The wind blew steadily, playing itself out after the storm. It made me want to fly, to fight.
“We should practice here,” Wik muttered. “The wind behaves strangely.”
I nodded. I was beginning to see past his cold affect, though, and I could tell that he was following the same thought I was and simply wanted to get away from the towers. With the other valley between them, I was more than willing to do the same. We left Beliak in Djonn’s care, certain that the artifex could at least shout for Aliati and Doran if Beliak’s wound showed signs of getting worse.
Worse than before, anyway.
The thought of his wounded leg made me think of purple bruises on brown skin, and I pulled my wingset on with angry, brusque movements. Without stopping to think too hard about the fact that I didn’t know the wind patterns down here, I dove off the tower.
The cold, wet evening air seemed to stick to my face as if someone had thrown a cloth over me. Above the clouds, the retreating storm might have left us a beautiful sunset and clear skies. Birds might have returned to roosts. Here, though, the color of the clouds just changed from murky blue to off-gray green.
With great reluctance from both sides of the bargain, Wik had traded one use of Hiroli’s wings for a promise to keep littlemouths glowing for her later. Unused to the size and behavior of her wingset, he trembled and tipped back and forth in the sky for a moment before wrestling the wings back under control. Even with my own set, the strong gusts of air were a challenge.
For a little while we both wobbled back and forth on unfamiliar currents. Then we took turns following in one another’s wakes like Nightwings, getting a hang of the air. It was not cold enough to make me shiver, but still noticeably chilly.
A gust ruffled the air near my right wingtip, and on a whim I dipped my left wing to encourage the gust to power me into a gradual turn. Wik followed without either any difficulty or any apparent surprise. His footsling passed less than a span from my face, and then we settled into a gradual spin downward together. Instead of straightening out, he spiraled a few body-lengths from me. I couldn’t see whether he was smiling, but there was no reason to spiral through the mostly-clear sky otherwise — he was just having fun.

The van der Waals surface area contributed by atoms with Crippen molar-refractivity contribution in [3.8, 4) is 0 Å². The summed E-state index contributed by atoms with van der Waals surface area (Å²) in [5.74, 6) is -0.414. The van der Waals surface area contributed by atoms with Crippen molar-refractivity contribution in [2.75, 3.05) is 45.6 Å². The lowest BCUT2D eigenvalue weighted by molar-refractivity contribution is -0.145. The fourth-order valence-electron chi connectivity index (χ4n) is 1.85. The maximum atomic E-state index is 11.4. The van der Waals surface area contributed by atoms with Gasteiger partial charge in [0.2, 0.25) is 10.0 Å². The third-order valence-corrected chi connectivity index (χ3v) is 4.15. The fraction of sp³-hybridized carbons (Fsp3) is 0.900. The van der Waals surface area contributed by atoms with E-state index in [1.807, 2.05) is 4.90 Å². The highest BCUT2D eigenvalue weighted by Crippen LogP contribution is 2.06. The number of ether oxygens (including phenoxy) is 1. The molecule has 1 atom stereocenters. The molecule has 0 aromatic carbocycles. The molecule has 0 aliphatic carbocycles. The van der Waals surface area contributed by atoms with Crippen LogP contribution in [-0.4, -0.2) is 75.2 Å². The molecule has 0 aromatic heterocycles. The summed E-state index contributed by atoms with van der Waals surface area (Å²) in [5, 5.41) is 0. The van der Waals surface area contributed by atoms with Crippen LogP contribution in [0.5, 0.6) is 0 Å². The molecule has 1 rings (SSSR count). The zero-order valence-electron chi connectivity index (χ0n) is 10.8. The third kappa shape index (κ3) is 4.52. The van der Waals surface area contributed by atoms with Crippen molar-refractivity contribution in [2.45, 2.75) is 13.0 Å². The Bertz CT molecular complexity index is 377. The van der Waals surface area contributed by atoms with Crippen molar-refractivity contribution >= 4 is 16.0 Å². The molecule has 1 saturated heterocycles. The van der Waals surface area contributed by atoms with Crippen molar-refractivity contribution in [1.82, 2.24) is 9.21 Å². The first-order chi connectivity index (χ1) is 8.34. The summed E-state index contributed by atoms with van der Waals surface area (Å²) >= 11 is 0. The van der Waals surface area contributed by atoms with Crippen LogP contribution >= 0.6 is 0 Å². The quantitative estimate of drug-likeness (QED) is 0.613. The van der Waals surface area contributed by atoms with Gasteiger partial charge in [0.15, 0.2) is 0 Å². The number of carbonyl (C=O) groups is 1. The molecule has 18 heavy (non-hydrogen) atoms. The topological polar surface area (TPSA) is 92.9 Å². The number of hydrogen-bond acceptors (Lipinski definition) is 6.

We spiraled downward two tiers. My laughter felt wrong in my throat, as if it had been too long since I had wanted to make that sound. We were moving fast enough that I couldn’t catch Wik’s eyes, couldn’t reach out to erase that negligible space between us.
I spotted an outcropping on the other side of the same tower from which we had flown, and gently tipped my wings back and forth to ease out of the spiral without turning too tightly or colliding with Wik. I kew that I wouldn’t have been able to maneuver like this before my Singer training, but thanking the Gyre for it felt wrong.
Wik hissed as he landed, and I remembered too late how gingerly he had sat against the wall earlier, still feeling the sting of the lashes on his back. I helped him remove Hiroli’s wingset and set it down against the bone outcropping.
When I straightened up, Wik was standing in the same place where we had landed. He was looking at my hands, I realized, Maybe he had noticed how careful I had been to protect both the precious wingset and his tortured skin. I thought of birds in pairs, returning to nests at night. I looked back and then crossed that negligible space and kissed him, full of grief.
We were both more practiced at fighting than we were at this, both of us hesitant and quick. The kiss was just a question, then, a reframing of all the time we had known one another. The real answer came when he took my hand. Again he shook, tired from the cold and the flight. I intertwined our fingers. Like a bridge, I thought. Holding one another this way made our grip stronger.
He raised our hands and kissed my fingers, his expression still sour and serious. With my other hand I touched the knife-marks that striped his cheeks like scars. I supposed that I had long ago memorized his face — the pursed lips that made him look perpetually unhappy, the severe hairline that made him look older than he was. His bright, bright eyes and the quickness with which his expressions could change, especially when he was with Moc and Ciel, the members of his family who both exasperated him the most and whom he loved the most. All those knife-shaped markings, for deaths I hadn’t been in the Spire to see, and all the marks neither of us would ever have. There was something right about keeping track of how much one had lost, but with the Singers gone — and no telling yet whether the city was better for it or not — those marks would never be made.